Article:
https://www.duolingo.com/profile/MABBY

Learning the difference between Transitive and Intransitive verbs

This is a very useful thing to know, when you're choosing your words in an Italian sentence. Mainly because you sometimes need to decide if you follow the verb with a preposition (e.g.: a, da, di, per ).
There are seemingly simple explanations, but they often work differently in English than they do in Italian. They also tend to use "grammatical terms", which will send your average English speaker running for the door with their hands over their ears...

Simply put, a Transitive Verb takes a direct object.
And, an Intransitive Verb does not take a direct object.
In Italian, a direct object is a noun or a pronoun (that receives the action of the verb, directly) without a preposition.
See? That's already at least five grammatical terms! So what does it all mean?

A noun is a person, a place, or an object-- a physical object.
A ball, a city, a mountain, the sky, Bobby, Susie, Fred and Peter. All nouns.

A pronoun is the way to indicate a person or an object. Keeping the same list as above, "a ball" is it. So is a city, mountan and the sky. So "it" is a pronoun.
For people, this is only slightly less complicated: "Him", "her", and "them" are the pronouns that refer to Bobby, Susie, and Fred and Peter, respectively.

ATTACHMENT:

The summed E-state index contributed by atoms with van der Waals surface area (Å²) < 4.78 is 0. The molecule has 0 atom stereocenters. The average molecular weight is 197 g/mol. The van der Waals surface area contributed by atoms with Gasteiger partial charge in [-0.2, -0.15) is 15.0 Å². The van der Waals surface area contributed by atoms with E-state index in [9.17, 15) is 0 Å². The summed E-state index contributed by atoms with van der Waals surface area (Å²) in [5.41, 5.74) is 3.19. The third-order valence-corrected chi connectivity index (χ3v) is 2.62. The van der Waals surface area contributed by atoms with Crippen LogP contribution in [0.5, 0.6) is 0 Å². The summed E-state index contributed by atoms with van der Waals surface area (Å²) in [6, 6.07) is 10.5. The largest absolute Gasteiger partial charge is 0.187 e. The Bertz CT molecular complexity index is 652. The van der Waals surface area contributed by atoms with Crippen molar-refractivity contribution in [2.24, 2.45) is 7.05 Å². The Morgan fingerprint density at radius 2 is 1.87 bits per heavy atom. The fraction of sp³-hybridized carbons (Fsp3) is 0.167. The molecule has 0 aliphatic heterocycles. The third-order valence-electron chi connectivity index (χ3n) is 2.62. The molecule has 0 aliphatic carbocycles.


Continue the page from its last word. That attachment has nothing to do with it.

So obviously, if there are direct objects then there must be indirect objects, and now everything isn't simple any more.

You can't learn this without examples, so here you go:

A transitive verb needs an answer to the questions "What?" or "Who":

  • Paul throws the ball.

What did Paul throw? The ball.
The ball is the direct object that the verb needed, in order to determine that the verb "to throw" is transitive.
If you simply read or write, "Paul throws." then your sentence makes no sense. It needs an object in order to make sense.

Using a person as a direct object, how about this?

  • Paul meets Mary (or Paul meets her)

Whom did Paul meet? Mary/ Her
Again, if you read or write, "Paul meets." then your sentence makes no sense. You need a direct object, and "to meet" is definitely transitive.
But compare that example to this one:

  • Paul sings.

This time, the thought is complete, and there is no answer to the question "What does Paul sing?", even though it is implied/ understood that he sings "a song". The verb "to sing" is intransitive because it does not need a direct object.
But wait...

*Paul sings a song about love.

Now you can ask "What does Paul sing?" and then come to the conclusion that "to sing" is transitive. Can it be both?
The answer is yes, and many verbs (Italian and English) work the same way.
That's troublesome. How about this example?

  • Paul sleeps.

You cannot ask the question, "Paul sleeps what?" or "Paul sleeps who?" this time.
That means that "to sleep" is an intransitive verb. It does not ever need a direct object.
Isn't "Paul" a direct object, though? Not this time, and the verb doesn't receive an object here. Paul is a subject, not an object, performing the verb, not receiving a direct object from it.
How about "a bed", you may ask? That is a direct object.
Yes, but you can't say, "Paul sleeps a bed."
Paul sleeps what? Paul sleeps who? It makes no sense; you need a preposition-- a word imparting position, direction, or time-- between verb and noun. In this case, "on" or "in".